Over the past six months, we have been keeping a watchful eye on the U.S. House of Representatives Over-Criminalization Task Force and awaiting the results of their efforts. Since June 2013, the Task Force has held eight hearings to discuss a wide array of topics and to obtain expert testimony pertaining to the federal criminal code and the consequences of this country’s perpetually expanding federal criminal laws. The Task Force concluded its proceedings in early August 2014, but a report has not yet been issued. As we await the report, we anticipate some very interesting observations and recommendations from the Task Force – recommendations that may have a significant impact on the federal criminal landscape.

In its first session in June 2013, the Task Force defined the scope of the problems to be addressed. The first session included statements from ranking Judiciary Committee members, statements from the American Bar Association (ABA), The Heritage Foundation, and the National Association of Criminal Defense Lawyers (NACDL), as well as letters and statements from individuals. The initial problems identified included the ever increasing number of federal criminal laws, the many regulatory crimes that do not require intent on the part of the violator, the confusing and convoluted nature of federal criminal law, over-incarceration as a result of such a wide array of criminal laws, the need for intervention programs to prevent crime, and others.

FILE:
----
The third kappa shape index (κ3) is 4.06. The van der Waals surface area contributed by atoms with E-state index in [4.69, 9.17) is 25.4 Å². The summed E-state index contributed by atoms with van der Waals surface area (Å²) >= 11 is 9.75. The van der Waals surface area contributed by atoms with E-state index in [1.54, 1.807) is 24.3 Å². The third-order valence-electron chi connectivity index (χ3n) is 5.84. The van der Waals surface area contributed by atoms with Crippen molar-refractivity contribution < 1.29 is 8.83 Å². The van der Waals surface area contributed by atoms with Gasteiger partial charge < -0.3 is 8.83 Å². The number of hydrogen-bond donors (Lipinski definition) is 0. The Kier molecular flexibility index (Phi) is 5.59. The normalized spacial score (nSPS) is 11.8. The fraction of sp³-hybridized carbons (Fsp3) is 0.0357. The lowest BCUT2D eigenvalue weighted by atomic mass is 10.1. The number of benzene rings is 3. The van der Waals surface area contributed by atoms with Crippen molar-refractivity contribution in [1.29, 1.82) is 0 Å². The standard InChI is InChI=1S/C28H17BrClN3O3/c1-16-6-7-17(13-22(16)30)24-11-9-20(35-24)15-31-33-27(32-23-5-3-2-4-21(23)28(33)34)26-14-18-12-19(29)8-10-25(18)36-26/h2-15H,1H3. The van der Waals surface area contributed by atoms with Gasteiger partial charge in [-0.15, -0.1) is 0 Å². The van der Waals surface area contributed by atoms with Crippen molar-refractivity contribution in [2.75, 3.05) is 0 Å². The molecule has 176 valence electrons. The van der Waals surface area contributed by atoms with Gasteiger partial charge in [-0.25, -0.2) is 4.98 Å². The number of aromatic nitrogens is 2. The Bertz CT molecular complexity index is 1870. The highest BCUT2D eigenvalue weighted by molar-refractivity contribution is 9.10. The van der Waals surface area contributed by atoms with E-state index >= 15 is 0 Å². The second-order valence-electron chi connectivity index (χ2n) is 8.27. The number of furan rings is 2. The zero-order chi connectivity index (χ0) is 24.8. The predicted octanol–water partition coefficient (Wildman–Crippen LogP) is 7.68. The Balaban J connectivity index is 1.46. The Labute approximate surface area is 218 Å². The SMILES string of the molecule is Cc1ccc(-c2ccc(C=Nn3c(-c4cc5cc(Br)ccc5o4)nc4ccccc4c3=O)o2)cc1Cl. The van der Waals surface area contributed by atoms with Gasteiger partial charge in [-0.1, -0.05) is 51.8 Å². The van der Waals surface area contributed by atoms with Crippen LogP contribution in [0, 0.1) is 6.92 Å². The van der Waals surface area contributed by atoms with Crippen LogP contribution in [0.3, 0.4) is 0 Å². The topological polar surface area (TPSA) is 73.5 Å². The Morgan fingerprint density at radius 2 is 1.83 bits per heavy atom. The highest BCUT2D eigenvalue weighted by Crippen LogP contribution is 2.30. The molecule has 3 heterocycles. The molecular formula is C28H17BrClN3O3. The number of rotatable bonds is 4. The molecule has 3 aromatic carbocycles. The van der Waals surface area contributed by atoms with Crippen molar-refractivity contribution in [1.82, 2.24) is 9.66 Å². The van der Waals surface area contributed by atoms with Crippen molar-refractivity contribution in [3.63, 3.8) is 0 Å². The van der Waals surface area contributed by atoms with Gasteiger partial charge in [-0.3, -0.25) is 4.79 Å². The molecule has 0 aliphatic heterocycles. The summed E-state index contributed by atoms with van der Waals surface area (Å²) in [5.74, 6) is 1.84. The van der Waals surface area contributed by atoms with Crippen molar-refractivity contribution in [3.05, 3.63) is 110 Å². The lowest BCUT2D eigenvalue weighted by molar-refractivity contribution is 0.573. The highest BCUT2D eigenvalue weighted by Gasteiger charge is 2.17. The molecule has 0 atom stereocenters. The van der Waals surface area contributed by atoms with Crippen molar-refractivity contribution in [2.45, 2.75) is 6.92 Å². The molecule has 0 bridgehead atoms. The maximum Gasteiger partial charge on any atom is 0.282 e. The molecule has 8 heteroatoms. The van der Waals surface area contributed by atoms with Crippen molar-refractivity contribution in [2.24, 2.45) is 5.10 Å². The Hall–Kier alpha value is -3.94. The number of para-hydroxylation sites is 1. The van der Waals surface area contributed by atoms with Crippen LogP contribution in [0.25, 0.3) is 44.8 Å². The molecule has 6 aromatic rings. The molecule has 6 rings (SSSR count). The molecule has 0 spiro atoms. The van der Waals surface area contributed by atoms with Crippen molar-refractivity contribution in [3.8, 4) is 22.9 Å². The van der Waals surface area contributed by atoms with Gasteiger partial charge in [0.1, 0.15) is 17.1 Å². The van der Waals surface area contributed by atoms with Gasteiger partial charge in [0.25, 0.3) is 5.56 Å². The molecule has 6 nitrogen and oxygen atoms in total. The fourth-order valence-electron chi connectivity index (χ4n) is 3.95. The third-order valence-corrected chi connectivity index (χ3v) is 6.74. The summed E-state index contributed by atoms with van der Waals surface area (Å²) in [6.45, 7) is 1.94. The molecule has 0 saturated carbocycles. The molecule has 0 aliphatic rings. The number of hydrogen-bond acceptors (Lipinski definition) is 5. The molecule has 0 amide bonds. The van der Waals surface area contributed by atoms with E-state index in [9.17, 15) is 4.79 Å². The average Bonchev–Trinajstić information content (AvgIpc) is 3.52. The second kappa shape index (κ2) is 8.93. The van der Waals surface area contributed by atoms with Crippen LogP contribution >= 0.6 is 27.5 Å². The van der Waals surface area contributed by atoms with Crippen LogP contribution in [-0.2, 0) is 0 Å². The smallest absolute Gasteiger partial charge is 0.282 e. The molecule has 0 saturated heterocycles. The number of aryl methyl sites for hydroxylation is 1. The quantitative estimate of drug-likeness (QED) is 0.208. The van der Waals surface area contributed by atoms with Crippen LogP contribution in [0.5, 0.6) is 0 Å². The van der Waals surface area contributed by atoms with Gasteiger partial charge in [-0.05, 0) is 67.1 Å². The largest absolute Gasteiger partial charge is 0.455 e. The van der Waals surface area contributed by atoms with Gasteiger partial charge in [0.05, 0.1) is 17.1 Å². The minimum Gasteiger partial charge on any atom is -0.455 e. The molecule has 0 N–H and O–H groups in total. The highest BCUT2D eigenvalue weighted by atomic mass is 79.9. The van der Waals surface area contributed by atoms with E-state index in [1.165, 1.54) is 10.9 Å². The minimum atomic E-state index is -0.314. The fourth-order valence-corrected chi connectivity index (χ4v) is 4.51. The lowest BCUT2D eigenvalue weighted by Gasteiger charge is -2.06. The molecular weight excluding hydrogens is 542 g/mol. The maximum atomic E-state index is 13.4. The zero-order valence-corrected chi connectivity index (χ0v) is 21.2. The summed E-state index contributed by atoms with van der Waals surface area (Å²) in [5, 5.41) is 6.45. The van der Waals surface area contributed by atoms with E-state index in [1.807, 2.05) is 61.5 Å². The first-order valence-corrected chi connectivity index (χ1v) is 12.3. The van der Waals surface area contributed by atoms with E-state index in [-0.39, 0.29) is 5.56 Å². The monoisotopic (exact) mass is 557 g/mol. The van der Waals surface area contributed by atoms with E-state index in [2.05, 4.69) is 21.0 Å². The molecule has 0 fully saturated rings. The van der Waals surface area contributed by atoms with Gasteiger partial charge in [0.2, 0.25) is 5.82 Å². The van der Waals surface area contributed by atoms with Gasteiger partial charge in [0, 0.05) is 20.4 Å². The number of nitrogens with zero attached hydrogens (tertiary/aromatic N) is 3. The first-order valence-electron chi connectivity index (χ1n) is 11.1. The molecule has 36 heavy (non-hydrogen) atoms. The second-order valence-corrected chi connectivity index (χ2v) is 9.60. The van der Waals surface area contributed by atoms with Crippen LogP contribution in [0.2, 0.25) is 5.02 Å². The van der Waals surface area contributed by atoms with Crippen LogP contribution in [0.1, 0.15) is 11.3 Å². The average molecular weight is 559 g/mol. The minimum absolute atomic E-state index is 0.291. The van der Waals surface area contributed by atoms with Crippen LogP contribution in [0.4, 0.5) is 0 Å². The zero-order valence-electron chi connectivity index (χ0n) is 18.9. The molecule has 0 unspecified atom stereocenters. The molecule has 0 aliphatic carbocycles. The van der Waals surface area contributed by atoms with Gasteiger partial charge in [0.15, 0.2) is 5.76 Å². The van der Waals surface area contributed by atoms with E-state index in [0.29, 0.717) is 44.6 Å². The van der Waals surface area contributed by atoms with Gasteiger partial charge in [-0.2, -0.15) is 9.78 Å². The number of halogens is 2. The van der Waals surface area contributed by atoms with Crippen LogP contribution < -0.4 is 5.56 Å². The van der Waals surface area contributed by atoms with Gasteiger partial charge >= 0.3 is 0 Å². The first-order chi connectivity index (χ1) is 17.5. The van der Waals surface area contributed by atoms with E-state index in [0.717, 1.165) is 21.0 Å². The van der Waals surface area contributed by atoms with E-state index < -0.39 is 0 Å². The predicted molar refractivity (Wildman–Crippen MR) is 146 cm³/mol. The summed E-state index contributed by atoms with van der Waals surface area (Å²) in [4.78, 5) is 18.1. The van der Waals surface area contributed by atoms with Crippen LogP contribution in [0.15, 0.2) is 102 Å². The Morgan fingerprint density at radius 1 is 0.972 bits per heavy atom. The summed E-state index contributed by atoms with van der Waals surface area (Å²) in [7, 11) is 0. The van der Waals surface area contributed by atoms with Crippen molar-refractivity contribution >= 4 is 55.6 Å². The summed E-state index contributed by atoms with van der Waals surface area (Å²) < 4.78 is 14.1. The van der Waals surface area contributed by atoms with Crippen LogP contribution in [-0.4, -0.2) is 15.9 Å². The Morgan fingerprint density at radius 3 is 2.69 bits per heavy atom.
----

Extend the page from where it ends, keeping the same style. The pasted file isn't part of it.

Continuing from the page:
Of the various witness testimonies, the statements provided by William Shepard of the ABA and George Terwilliger, III were particularly interesting.

George Terwilliger, III, a partner at Morgan Lewis, pointed out that the ever-expanding federal criminal code has resulted in government overreach that threatens individual liberties. In Terwilliger’s opinion, legislators have used criminal law to effectuate their agenda and lost sight of the purpose of the Constitution as a protector of individual freedoms from government. He stated, “[w]e are on a path that is taking us from a system of ordered liberty through the rule of law to one of liberty that is only as extensive as government fiats allow.” Terwilliger’s most important point was his suggestion that intent be expressly required in order for an individual or business to be convicted of any federal crime. He said, “[t]his could eliminate any question as to strict criminal liability offenses being actionable and would reintroduce to Federal criminal law the fundamental and venerated principle that a criminal offense must include proof of intent to do a bad act.”

William Shepard, Chair of the ABA’s Criminal Justice Section, noted the detrimental impact of implementing laws without considering their long-term impact. Clearly, the sheer number of criminal laws puts a strain on the criminal legal system. But most importantly, as Shepard pointed out, an increase in criminal laws inevitably results in criminalizing conduct that goes beyond the scope of what the law was originally intended to accomplish. He used the conviction of a commercial fisherman for disposing of three red grouper under the government’s post-Enron anti-document shredding statute as an example. In Shepard’s opinion, great care must be taken by legislators to consider the long-term impact of criminal laws they enact. In other words, it is important that there be a broad (as opposed to a narrow) and long-term (as opposed to short-term) analysis of the objectives and consequences of criminal legislative enactments.

As we await the Task Force’s report, we can only speculate as to its conclusions and recommendations. It will be particularly interesting to see if the report addresses the impact of the enforcement of federal criminal law on individual liberties, and the sometimes short-sighted perspective utilized by legislators when enacting new criminal statutes.